• In another embodiment of the present invention, a program storage device having program instructions executable by a processing device to perform operations for managing material for a manufacturing line is provided. The operations include providing at a manufacturing site a buffer area for receiving lots of materials for use in producing an end item by a manufacturer, the lots of material at the buffer area being owned by at least one vendor, providing an inventory database for identifying the lots of materials held in the buffer area and providing a manufacturing line inventory warehouse for holding inventory for the manufacturing line received from the buffer area, inventory at the manufacturing line inventory warehouse being under ownership of the manufacturer.
  • In another embodiment of the present invention, a program storage device having program instructions executable by a processing device to perform operations for providing an advanced material management center is provided. The operations include storing data concerning inventory for manufacturing an end item, receiving requests for materials need at a manufacturing line of a manufacturing site, transferring material owned by at least one vendor from inventory in a storage area located at the manufacturing site to a manufacturing line inventory warehouse and transferring ownership of the transferred materials from a vendor to an owner of the manufacturing site.
  • In another embodiment of the present invention, a program storage device having program instructions executable by a processing device to perform operations for managing inventory for a manufacturing line is provided. The operations include receiving bulk materials from at least one supplier at a first warehouse proximate to a manufacturing facility, the first warehouse, maintaining ownership of the bulk materials by the at least one supplier at the first warehouse, receiving smaller lots of materials owned by the at least one supplier at a second warehouse located at the manufacturing facility, receiving, at a receiving area located at the manufacturing facility, materials needed at the manufacturing line from the second warehouse and transferring ownership of the materials received from the second warehouse to the owner of the manufacturing facility.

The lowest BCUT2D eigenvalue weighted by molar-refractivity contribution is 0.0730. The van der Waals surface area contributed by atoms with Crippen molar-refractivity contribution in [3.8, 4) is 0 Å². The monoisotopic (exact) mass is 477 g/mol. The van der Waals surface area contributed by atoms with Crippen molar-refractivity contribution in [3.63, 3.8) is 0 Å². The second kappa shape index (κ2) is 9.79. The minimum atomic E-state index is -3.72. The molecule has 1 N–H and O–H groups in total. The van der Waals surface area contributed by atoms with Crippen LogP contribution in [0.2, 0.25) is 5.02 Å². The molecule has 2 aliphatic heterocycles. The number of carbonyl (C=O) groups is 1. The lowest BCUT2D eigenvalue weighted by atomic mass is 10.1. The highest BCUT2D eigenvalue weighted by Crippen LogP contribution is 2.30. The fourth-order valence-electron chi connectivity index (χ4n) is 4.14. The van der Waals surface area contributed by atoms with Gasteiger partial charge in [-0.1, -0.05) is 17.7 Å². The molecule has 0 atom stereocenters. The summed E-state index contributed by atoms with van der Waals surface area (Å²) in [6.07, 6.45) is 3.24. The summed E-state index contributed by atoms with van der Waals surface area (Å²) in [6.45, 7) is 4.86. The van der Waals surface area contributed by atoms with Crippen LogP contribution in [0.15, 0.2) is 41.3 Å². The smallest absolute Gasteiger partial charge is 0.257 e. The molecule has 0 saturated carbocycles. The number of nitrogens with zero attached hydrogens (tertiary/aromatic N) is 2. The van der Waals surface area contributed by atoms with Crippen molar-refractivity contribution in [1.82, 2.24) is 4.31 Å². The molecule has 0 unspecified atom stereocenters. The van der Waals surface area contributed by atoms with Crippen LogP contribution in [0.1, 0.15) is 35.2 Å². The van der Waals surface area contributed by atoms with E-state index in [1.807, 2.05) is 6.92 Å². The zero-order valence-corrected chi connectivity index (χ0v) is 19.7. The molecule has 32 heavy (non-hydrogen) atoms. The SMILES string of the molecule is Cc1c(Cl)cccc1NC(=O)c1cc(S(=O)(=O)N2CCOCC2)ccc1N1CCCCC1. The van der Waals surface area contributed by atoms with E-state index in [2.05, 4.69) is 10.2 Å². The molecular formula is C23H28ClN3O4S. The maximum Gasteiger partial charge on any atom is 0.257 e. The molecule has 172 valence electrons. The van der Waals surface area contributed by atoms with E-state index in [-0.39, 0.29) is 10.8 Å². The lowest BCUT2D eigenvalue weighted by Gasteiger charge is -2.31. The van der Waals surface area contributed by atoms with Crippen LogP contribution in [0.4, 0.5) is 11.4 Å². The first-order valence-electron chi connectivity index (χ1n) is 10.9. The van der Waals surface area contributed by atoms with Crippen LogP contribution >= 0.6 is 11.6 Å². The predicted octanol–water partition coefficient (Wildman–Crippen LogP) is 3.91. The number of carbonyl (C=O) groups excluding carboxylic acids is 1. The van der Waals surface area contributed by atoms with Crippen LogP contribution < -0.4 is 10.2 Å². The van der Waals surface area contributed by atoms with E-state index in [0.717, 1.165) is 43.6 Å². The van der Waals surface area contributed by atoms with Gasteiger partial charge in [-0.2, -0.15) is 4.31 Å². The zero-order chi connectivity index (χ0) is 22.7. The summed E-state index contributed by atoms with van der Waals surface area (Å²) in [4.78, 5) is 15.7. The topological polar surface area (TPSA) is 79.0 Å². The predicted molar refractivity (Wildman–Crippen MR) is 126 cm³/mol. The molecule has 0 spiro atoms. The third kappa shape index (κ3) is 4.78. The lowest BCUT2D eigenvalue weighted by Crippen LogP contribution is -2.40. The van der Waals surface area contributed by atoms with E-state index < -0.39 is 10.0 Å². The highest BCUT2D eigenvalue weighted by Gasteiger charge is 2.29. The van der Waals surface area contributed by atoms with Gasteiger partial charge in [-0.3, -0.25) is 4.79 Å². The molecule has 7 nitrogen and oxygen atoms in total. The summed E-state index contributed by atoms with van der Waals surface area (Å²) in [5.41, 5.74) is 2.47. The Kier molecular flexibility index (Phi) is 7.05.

• These and various other advantages and features of novelty which characterize the invention are pointed out with particularity in the claims annexed hereto and form a part hereof. However, for a better understanding of the invention, its advantages, and the objects obtained by its use, reference should be made to the drawings which form a further part hereof, and to accompanying descriptive matter, in which there are illustrated and described specific examples of an apparatus in accordance with the invention.
  • BRIEF DESCRIPTION OF THE DRAWINGS
  • Referring now to the drawings in which like reference numbers represent corresponding parts throughout:
  • FIG. 1 illustrates a typical material management system;
  • FIG. 2 illustrates a material management system 200 according to an embodiment of the present invention;
  • FIG. 3 illustrates an inventory database system 300 according to an embodiment of the present invention;
  • FIG. 4 is a detailed flow diagram of the material management operations 400 according to an embodiment of the present invention;
  • FIG. 5 is a flow chart of the operations for providing an advanced material management center according to an embodiment of the present invention; and
  • FIG. 6 illustrates a system wherein the process illustrated with reference to FIGS. 2-5 may be tangibly embodied in a computer-readable medium according to an embodiment of the present invention.